Harvard MBA Management Statement Personal Term Paper

Excerpt from Term Paper :

Therefore, many of those whose homes are most at risk are victims of their need to live beyond their realistic financial means, mainly for the sake of living up to a social image and impressing their neighbors.

In principle, the issue pointed out by Einstein applies equally to "overly ambitious" first home buyers in the half-million dollar range as to Wall Street debt traders for whom that same amount represents the price of water craft more than primary residences. Obviously, the comparison was not something completely foreign to me before, but the words of Einstein impressed the idea on me in a more meaningful way nevertheless, especially in combination with some of his other observations, such as:

The aim (of education) must be the training of independently acting and thinking individuals who, however, can see in the service to the community their highest life achievement.... Never regard your study as a duty, but as the enviable opportunity to learn to know the liberating influence of beauty in the realm of the spirit for your own personal joy and to the profit of the community to which your later work belongs."

To be sure, the idea of devoting one's life to the betterment of the world is a hackneyed goal probably more suited to parodies of beauty pageant contestants than to realistic motivation behind aspiring investment bankers. Still, I believe it is also possible to combine the intellectual satisfaction of professional achievement within my field with the sentiments expressed so eloquently by Einstein.

First, the examples set by the philanthropic efforts of Warren Buffet, Bill Gates, and Ted Turner demonstrate that personal achievement and the accumulation of material wealth provide some of the greatest opportunities to contribute to the betterment of society and to its less fortunate constituents. Undoubtedly, aspiring to benefit society by becoming a cardiac surgeon is also a commendable goal, but it is difficult to compare the overall contribution of even the most accomplished health care provider with a financier whose efforts establish clinics employing hundreds of surgeons.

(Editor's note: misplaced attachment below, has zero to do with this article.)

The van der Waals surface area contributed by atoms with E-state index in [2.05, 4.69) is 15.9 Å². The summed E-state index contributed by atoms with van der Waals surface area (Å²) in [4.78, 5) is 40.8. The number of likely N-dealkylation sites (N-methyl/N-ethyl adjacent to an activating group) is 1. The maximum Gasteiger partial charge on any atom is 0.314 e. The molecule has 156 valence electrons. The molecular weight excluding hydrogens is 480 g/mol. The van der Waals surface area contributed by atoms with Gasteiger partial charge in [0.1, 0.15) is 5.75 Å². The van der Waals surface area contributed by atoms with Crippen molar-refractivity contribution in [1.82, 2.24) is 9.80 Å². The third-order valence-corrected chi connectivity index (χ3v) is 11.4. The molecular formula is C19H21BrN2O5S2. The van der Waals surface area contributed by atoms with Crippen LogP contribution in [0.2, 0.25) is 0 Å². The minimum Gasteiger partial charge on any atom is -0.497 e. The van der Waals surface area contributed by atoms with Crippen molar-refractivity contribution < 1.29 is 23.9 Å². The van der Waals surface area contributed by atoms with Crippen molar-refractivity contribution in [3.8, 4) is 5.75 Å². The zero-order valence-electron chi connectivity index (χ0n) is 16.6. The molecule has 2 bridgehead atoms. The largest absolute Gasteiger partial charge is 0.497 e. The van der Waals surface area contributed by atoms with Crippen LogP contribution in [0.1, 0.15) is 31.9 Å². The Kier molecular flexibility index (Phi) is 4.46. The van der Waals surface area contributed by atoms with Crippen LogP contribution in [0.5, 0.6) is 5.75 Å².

Furthermore, when I consider Einstein's observations about the most common psychological motivation underlying professional goals and human achievement, it seems that it applies as much even to the most worthwhile aspirations, (such as becoming a physician), as to professional careers that are more directly related to finance.

To be perfectly honest, Einstein's writings clarified my perspective on aspects of my professional goals about which I already had certain ambivalent feelings, but which I had not yet been forced to confront or analyze in great detail. I have a genuine intellectual passion for the analytical elements and the challenges inherent in my chosen academic field. However, the financial excesses and moral transgressions associated with my field in various relatively recent high-profile cases has troubled me simultaneously.

While I cannot necessarily say that I would not have otherwise reached the same resolution on my own, I do consider my discovery of Einstein's writings to have corroborated my general feelings about the moral implications of aspiring to financial success in my chosen field. Previously, my altruistic future intentions were, at least to a certain degree, motivated as much as means of "justifying" my professional goals as by my inherent desire to achieve them for their own sake. Since my exposure to Einstein's writings, I would say that my desire to benefit society in some meaningful way through my eventual success is more of a genuine, affirmative goal rather than a "justification."

Frankly, I do hope to enjoy the thrill of applying my talents and knowledge to become successful in my chosen field and even to enjoy some of the (admittedly) superficial thrills and benefits it may provide. But Einstein's writings have helped me reconcile those goals with more meaningful aspects of professional success. Ultimately, I hope to enjoy the intellectual thrill of applying my talents to the complex analyses for which I have been trained knowing that the same efforts will also enable me to benefit society as much as (or even more than) any other professional goal that motivates professional achievement in all of us.

References

Crown (1982) Albert Einstein: Ideas and…

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